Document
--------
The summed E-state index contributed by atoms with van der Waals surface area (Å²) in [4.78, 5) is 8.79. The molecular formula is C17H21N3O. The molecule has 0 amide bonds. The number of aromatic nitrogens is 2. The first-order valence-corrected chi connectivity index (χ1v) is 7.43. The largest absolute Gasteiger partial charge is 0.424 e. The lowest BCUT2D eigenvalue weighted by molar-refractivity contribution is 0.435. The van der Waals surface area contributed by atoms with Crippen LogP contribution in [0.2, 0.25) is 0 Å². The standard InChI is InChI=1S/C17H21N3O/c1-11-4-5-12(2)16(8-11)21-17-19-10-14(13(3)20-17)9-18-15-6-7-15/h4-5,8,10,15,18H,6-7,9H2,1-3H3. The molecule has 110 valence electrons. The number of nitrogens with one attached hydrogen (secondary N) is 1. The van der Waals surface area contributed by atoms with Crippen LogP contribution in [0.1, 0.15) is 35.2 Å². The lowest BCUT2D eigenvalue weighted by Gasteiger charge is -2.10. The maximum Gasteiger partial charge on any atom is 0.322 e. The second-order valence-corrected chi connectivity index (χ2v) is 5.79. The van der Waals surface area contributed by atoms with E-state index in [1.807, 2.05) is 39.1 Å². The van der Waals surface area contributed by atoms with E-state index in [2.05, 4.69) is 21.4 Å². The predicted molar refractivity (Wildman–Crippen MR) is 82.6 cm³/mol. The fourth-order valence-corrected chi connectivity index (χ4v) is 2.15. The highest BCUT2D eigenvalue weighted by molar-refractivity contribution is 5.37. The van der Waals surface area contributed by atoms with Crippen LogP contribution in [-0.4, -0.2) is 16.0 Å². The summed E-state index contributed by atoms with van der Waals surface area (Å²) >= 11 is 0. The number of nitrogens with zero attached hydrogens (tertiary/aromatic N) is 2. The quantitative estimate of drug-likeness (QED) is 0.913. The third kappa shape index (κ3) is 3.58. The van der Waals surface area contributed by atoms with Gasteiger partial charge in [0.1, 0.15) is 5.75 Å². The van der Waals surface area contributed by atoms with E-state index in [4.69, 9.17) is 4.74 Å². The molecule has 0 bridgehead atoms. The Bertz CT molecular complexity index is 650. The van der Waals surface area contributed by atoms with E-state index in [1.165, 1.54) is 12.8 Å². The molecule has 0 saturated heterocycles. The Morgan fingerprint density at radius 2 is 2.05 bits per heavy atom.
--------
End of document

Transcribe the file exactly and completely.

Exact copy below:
The summed E-state index contributed by atoms with van der Waals surface area (Å²) in [4.78, 5) is 8.79. The molecular formula is C17H21N3O. The molecule has 0 amide bonds. The number of aromatic nitrogens is 2. The first-order valence-corrected chi connectivity index (χ1v) is 7.43. The largest absolute Gasteiger partial charge is 0.424 e. The lowest BCUT2D eigenvalue weighted by molar-refractivity contribution is 0.435. The van der Waals surface area contributed by atoms with Crippen LogP contribution in [0.2, 0.25) is 0 Å². The standard InChI is InChI=1S/C17H21N3O/c1-11-4-5-12(2)16(8-11)21-17-19-10-14(13(3)20-17)9-18-15-6-7-15/h4-5,8,10,15,18H,6-7,9H2,1-3H3. The molecule has 110 valence electrons. The number of nitrogens with one attached hydrogen (secondary N) is 1. The van der Waals surface area contributed by atoms with Crippen LogP contribution in [0.1, 0.15) is 35.2 Å². The lowest BCUT2D eigenvalue weighted by Gasteiger charge is -2.10. The maximum Gasteiger partial charge on any atom is 0.322 e. The second-order valence-corrected chi connectivity index (χ2v) is 5.79. The van der Waals surface area contributed by atoms with E-state index in [1.807, 2.05) is 39.1 Å². The van der Waals surface area contributed by atoms with E-state index in [2.05, 4.69) is 21.4 Å². The predicted molar refractivity (Wildman–Crippen MR) is 82.6 cm³/mol. The fourth-order valence-corrected chi connectivity index (χ4v) is 2.15. The highest BCUT2D eigenvalue weighted by molar-refractivity contribution is 5.37. The van der Waals surface area contributed by atoms with Crippen LogP contribution in [-0.4, -0.2) is 16.0 Å². The summed E-state index contributed by atoms with van der Waals surface area (Å²) >= 11 is 0. The number of nitrogens with zero attached hydrogens (tertiary/aromatic N) is 2. The quantitative estimate of drug-likeness (QED) is 0.913. The third kappa shape index (κ3) is 3.58. The van der Waals surface area contributed by atoms with Gasteiger partial charge in [0.1, 0.15) is 5.75 Å². The van der Waals surface area contributed by atoms with E-state index in [4.69, 9.17) is 4.74 Å². The molecule has 0 bridgehead atoms. The Bertz CT molecular complexity index is 650. The van der Waals surface area contributed by atoms with E-state index in [1.165, 1.54) is 12.8 Å². The molecule has 0 saturated heterocycles. The Morgan fingerprint density at radius 2 is 2.05 bits per heavy atom.